But some people who have given up their freedom to remain faithful to the pope and some who have observed the resulting suffering see the Vatican's dialogue with the Chinese government as a betrayal.

One of the loudest critics of the Vatican's current engagement with the Chinese government is Cardinal Joseph Zen Ze-kiun, retired archbishop of Hong Kong.

In a blog posted on his Facebook page Jan. 29, he asked rhetorically, "Is it not good to try to find mutual ground to bridge the decades-long divide between the Vatican and China?" And then he responded, "But can there be anything really 'mutual' with a totalitarian regime? Either you surrender or you accept persecution, but remaining faithful to yourself."

While Cardinal Zen acknowledged that some Catholics who have cooperated with the government-approved Chinese Catholic Patriotic Association did so "not by their own free will, but under heavy pressure," he also said others are "willing renegades" who, in effect, are in schism.

For decades, the communist government has insisted on naming bishops for Chinese dioceses; for the Catholic Church, that is the prerogative of the pope, since unity with the pope is the guarantee of unity with the church.

But the Vatican's current policy not only involves dialogue with the Chinese government to find agreement on the appointment of bishops and pry open even some tiny space for religious freedom, it also is focused on healing relations among Chinese Catholics.

The importance of uniting Chinese Catholics was explained by now-retired Pope Benedict XVI in his 2007 letter to Catholics in China.

The division created by cooperating or refusing to cooperate with the patriotic association, Pope Benedict wrote, "is a situation primarily dependent on factors external to the church, but it has seriously conditioned her progress, giving rise also to suspicions, mutual accusations and recriminations, and it continues to be a weakness in the church that causes concern."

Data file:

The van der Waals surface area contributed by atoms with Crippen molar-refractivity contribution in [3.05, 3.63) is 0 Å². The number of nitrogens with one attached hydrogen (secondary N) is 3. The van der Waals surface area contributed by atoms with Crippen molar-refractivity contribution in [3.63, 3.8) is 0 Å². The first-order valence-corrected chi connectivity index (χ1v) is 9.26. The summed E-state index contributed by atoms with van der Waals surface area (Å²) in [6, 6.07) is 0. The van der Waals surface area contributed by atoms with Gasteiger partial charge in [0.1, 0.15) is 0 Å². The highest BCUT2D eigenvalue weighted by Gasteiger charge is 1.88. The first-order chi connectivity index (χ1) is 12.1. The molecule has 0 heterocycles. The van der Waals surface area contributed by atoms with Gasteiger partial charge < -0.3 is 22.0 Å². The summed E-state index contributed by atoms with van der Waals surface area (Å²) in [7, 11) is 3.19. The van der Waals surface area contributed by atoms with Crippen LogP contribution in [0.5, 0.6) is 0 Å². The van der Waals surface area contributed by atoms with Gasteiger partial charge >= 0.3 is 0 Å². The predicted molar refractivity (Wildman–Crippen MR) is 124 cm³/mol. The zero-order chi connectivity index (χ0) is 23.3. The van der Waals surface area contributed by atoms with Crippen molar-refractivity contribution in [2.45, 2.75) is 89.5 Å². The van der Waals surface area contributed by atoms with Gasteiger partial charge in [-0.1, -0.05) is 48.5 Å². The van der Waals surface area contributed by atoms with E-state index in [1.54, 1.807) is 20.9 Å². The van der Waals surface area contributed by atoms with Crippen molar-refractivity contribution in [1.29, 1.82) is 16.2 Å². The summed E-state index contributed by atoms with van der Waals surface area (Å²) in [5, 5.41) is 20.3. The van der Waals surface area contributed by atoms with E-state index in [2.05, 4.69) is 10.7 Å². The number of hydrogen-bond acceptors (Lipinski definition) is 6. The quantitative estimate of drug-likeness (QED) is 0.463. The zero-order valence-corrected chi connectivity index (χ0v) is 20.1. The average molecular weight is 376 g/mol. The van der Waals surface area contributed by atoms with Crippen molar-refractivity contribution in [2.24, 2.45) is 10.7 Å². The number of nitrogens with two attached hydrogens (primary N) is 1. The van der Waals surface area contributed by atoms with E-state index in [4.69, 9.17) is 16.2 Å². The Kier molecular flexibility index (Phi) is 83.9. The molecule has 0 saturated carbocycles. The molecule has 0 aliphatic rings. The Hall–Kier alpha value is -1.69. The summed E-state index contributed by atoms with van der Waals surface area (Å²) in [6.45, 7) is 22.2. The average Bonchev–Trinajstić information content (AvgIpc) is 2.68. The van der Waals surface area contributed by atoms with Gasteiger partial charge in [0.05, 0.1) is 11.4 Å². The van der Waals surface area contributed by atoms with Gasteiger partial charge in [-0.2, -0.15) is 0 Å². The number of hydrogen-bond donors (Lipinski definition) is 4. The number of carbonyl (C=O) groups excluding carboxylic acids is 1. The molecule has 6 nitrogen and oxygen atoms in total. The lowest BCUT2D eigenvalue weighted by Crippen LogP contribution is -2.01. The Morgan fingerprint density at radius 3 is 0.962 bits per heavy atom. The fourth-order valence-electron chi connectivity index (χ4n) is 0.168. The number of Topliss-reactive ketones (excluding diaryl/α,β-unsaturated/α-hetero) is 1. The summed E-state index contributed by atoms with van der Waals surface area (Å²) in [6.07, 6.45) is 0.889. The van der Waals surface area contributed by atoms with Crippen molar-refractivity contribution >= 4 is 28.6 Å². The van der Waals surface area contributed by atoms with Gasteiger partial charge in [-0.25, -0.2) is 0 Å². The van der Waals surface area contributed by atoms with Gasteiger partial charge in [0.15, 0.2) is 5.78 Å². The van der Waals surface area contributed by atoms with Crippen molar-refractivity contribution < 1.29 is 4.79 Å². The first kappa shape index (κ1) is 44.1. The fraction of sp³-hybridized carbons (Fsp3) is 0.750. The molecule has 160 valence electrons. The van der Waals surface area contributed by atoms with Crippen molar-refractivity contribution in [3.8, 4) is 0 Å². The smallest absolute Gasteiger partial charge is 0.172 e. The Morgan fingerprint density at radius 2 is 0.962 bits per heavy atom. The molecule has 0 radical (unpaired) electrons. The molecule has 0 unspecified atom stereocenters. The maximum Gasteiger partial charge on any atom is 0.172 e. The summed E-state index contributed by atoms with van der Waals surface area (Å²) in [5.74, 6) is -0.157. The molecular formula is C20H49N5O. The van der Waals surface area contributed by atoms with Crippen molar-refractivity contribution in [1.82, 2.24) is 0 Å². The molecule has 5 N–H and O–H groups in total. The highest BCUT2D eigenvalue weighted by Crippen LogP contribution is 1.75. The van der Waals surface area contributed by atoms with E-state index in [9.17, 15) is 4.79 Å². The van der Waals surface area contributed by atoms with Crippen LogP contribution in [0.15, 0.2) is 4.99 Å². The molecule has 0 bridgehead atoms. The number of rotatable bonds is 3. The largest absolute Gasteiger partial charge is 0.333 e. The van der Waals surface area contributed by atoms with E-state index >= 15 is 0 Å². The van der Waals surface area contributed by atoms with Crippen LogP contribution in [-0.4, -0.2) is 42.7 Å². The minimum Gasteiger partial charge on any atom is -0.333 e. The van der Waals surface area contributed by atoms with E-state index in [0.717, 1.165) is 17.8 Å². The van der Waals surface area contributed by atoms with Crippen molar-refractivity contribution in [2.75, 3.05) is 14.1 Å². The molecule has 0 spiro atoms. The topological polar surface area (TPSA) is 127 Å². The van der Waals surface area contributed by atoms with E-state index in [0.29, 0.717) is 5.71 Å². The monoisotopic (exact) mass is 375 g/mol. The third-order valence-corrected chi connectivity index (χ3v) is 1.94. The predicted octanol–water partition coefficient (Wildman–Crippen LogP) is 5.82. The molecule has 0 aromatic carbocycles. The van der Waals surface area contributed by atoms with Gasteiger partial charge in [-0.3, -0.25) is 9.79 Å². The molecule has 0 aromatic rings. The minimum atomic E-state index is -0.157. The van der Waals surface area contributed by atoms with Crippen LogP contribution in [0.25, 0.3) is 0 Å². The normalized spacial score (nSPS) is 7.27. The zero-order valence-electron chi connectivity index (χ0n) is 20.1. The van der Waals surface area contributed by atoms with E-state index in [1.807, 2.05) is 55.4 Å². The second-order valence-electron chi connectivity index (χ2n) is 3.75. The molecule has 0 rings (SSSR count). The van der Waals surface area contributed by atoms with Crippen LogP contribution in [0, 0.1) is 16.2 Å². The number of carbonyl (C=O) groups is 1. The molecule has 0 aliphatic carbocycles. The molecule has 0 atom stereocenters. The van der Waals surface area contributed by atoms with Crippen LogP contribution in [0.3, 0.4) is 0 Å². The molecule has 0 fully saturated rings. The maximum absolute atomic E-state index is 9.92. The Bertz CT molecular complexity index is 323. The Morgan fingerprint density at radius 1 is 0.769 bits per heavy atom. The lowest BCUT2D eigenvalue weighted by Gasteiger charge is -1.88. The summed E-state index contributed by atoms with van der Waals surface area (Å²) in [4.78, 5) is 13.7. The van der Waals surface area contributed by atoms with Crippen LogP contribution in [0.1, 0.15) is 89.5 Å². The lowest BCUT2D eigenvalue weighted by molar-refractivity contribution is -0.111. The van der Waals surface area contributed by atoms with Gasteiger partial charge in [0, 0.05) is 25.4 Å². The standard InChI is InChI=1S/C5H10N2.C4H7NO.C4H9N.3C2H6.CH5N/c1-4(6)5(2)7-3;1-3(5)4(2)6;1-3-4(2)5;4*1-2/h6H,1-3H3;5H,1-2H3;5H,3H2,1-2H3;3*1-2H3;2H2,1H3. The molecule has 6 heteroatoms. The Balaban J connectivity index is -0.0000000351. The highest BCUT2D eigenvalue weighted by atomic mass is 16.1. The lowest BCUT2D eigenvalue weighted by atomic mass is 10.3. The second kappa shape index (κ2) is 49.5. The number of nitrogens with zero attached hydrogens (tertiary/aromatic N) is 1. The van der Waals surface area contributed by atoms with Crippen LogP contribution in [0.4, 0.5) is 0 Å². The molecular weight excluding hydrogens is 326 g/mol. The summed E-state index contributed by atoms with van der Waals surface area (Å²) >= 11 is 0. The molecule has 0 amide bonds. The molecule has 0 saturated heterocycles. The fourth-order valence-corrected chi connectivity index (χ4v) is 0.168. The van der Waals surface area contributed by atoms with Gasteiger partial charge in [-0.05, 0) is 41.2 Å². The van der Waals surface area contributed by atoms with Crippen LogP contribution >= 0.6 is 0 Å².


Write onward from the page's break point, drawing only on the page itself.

It is in building a "communion of love that the church appears as 'sacrament,' as the 'sign and instrument of intimate union with God and of the unity of the human race,'" Pope Benedict wrote. "Avoiding judgments and mutual condemnations" is the only way to promote unity in a situation where individuals, particularly bishops, must decide the extent to which they can cooperate with the government for the good of their communities.

Criticism of the Vatican's Cold War outreach to Soviet-bloc nations was focused on Cardinal Agostino Casaroli, seen as the project's chief architect. A full-time Vatican diplomat for decades, he served as Vatican secretary of state from 1979 to 1990.

In a similar way, Cardinal Pietro Parolin, the current secretary of state, is at the center of discussion over the current attempt to dialogue with the Chinese government.

In his Jan. 29 Facebook post, Cardinal Zen seemed to imply that Pope Francis was not fully informed of Cardinal Parolin's activities and approach. The Vatican press office swiftly issued a denial.